The Rockaway Irregular
The other night I watched Bill Maher on HBO and felt, when it was over, like I’d been on another planet. Actually, it felt like many other discussions I’ve had recently with those who style themselves politically liberal. Indeed, it was little more than a series of endless diatribes by Maher and his guests directed against Bush, Republicans, conservatives, big business and those they called the “Jesus Freaks” of the religious right. Maher is actually very funny when he gets going but his political views often seem to lie somewhere between Karl Marx and Bugs Bunny.
In his earlier show (now canceled) he used to play a more even-handed game, as I recall. (And he did take a single, almost obligatory swipe at Bill Clinton when he made a joke about the former president in New Orleans, presumably to demonstrate a bit of balance.) But he’s clearly come out of the closet with guns blazing now as he pursues his Republican political targets with a previously unknown abandon.
In between his righteously indignant use of four letter expletives in referring to those with whom he has political disagreements, he found time to call President Bush a “clod” and to flash a series of unflattering photos of the president on screen. Well, it is a comedy show, I suppose, so what else is one to expect?
As Maher and his panel of guests warmed to a discussion of the recent events surrounding Hurricane Katrina along the Gulf Coast, Maher continuously turned the spotlight on alleged federal missteps in responding, laying this solely at the feet of the Bush administration, who were, he joked, supposed to be competent but have now shown themselves to be anything but. When one of his guests, an African-American woman writer named Mary Frances Berry noted that all levels of government had, in her view, failed to live up to public expectations during Katrina and its aftermath, Maher, amazingly, cut her off in mid-sentence and re-directed the discussion onto Bush and the Republicans alone, crowing as he did, that this is “Bush’s Waterloo” and that the Republicans are finished now.
It was clear that the “discussion” he was conducting was nothing more than a Bush bashing symposium and no digressions from the official line would be permitted. As Maher and his guests laced into their perceived political ‘foes’, from Bush to Cheney to Rumsfeld to Chertoff to Brown . . . and even Pat Robertson (who, of course, is not part of the administration) . . . and as another of Maher’s guests, Michael Eric Dyson, filibustered about how racism lay at the bottom of it all, Maher, the audience repeatedly erupted in massive howls of applause.
Watching Maher and his buddies in action, I saw, as never before, that this has long since ceased to be about ideas and facts. It has become, to all intents and purposes, a battle of wills and the left, in its growing frustration from ongoing political defeats, finally smells conservative blood in the water. It’s true that, along with the gratuitous insults directed by Maher and company against political conservatives and the administration, there was, an occasional idea thrown in. But the ideas were never seriously discussed or considered by Maher and his guests. Each claim, however outrageous, was met by cheers and the mutual approval of the panel members, though even this barely slowed the pace of the competing tirades, as one guest jumped in after the other to top his or her predecessor in an orgy of self-congratulatory cleverness directed at the president and his administration.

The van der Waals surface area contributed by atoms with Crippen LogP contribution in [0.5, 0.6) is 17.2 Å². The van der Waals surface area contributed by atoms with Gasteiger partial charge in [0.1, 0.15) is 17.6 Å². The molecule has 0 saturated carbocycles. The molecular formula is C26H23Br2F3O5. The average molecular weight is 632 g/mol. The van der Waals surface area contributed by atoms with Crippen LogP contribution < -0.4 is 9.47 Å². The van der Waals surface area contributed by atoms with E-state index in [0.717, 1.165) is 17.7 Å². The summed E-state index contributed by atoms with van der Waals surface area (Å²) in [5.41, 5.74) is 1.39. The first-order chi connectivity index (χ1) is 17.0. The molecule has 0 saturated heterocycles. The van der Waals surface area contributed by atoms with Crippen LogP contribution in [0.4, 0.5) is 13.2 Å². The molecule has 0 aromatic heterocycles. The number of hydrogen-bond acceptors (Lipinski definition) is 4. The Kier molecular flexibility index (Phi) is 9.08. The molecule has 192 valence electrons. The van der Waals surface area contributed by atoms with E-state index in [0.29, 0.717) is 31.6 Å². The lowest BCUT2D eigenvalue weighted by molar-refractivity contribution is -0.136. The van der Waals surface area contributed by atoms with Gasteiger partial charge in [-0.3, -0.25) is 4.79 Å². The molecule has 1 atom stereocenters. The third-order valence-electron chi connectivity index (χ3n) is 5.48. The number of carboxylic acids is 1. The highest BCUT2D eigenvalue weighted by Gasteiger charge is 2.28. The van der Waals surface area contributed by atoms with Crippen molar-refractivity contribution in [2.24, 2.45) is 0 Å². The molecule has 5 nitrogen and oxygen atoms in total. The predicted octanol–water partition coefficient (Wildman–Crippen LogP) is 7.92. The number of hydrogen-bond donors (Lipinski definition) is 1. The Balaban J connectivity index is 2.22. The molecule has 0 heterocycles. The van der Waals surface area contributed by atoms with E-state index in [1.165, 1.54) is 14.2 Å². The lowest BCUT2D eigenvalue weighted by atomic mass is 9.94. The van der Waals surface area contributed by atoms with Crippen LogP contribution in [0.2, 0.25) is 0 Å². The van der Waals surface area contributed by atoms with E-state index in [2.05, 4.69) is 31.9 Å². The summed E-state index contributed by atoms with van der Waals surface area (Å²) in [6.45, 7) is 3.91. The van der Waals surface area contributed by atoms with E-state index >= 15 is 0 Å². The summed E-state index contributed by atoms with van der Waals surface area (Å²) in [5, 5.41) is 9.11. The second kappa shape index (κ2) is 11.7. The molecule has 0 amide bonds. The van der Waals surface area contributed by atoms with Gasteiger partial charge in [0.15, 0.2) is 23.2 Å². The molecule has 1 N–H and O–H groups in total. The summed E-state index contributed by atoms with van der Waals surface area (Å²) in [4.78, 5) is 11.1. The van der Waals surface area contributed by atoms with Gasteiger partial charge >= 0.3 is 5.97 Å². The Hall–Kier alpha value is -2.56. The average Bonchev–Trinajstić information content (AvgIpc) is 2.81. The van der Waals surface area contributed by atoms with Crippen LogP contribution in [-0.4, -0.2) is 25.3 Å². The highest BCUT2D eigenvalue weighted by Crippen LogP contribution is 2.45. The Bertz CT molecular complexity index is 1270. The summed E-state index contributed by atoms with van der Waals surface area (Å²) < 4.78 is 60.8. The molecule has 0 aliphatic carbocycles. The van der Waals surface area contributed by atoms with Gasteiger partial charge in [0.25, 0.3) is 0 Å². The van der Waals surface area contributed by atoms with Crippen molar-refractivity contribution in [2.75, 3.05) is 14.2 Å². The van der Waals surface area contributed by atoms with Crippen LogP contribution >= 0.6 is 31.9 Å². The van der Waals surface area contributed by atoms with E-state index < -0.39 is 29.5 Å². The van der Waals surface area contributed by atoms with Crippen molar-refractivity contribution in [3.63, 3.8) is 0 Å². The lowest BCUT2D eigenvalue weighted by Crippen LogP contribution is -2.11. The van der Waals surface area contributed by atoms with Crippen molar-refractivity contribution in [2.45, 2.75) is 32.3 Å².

There was no time to consider, and no one on the show with any apparent interest in actually thinking about, any of the ideas that lay behind their sometimes outrageous claims. The “discussion” seemed mainly to be about a kind of flag-waving, as though each participant was competing with his or her cohorts to raise the banner ever higher so that those in the audience, who were expected to simply agree with whatever was being said, could rally round. It was a call to political arms and about backslapping one another at the anticipated downfall of a common political enemy.
As Maher and his companions guffawed over the claimed failures of the federal government to act effectively and in a timely manner to save New Orleans from Hurricane Katrina, it had the odd feel of a liberal victory party.
Frankly, with this kind of mind-set, I don’t see how there can be any room left for political dialogue. The political left, as evidenced by Maher and company, surely isn’t interested in discourse at this time (if they ever were). They just want to finally drive those Republicans out of Washington, as Lenin used to say, by any means necessary.
Indeed, Dyson said as much when he lambasted mainstream Democratic politicians for not taking every available opportunity to go after the president and Republicans. He said they had to learn to be more “opportunistic”! (Didn’t that used to be a bad thing? And doesn’t the left routinely castigate Republicans for allegedly acting in that way?) It seems that it’s not a matter of winning with better ideas for these folks but of using every opportunity to tear down and wear down their opposition.
Although those of us who still believe in dialogue and discourse will continue making our case to the small number of Americans who may yet be open-minded enough to listen in these days of increased national polarization, I can’t help thinking that real discussion and genuine inquiry into public policy questions now seem to have been rendered futile.
What a travesty for the political life of our nation.